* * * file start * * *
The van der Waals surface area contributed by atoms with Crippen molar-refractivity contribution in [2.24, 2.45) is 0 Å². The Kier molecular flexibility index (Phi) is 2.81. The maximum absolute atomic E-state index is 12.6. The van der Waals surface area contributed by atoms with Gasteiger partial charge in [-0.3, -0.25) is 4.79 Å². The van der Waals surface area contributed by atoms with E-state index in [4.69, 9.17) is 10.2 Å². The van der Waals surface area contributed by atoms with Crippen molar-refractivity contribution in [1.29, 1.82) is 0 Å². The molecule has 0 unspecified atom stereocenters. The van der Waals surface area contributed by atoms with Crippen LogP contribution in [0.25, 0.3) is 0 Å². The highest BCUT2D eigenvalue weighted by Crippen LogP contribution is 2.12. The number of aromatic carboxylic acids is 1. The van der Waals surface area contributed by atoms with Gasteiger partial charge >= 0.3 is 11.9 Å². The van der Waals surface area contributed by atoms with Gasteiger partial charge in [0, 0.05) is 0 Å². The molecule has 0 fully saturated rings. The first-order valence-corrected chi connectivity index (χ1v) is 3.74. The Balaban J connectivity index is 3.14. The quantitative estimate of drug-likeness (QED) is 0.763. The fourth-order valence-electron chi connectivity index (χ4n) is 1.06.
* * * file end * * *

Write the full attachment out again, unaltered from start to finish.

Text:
The van der Waals surface area contributed by atoms with Crippen molar-refractivity contribution in [2.24, 2.45) is 0 Å². The Kier molecular flexibility index (Phi) is 2.81. The maximum absolute atomic E-state index is 12.6. The van der Waals surface area contributed by atoms with Gasteiger partial charge in [-0.3, -0.25) is 4.79 Å². The van der Waals surface area contributed by atoms with E-state index in [4.69, 9.17) is 10.2 Å². The van der Waals surface area contributed by atoms with Crippen molar-refractivity contribution in [1.29, 1.82) is 0 Å². The molecule has 0 unspecified atom stereocenters. The van der Waals surface area contributed by atoms with Crippen LogP contribution in [0.25, 0.3) is 0 Å². The highest BCUT2D eigenvalue weighted by Crippen LogP contribution is 2.12. The number of aromatic carboxylic acids is 1. The van der Waals surface area contributed by atoms with Gasteiger partial charge >= 0.3 is 11.9 Å². The van der Waals surface area contributed by atoms with Gasteiger partial charge in [0, 0.05) is 0 Å². The molecule has 0 fully saturated rings. The first-order valence-corrected chi connectivity index (χ1v) is 3.74. The Balaban J connectivity index is 3.14. The quantitative estimate of drug-likeness (QED) is 0.763. The fourth-order valence-electron chi connectivity index (χ4n) is 1.06.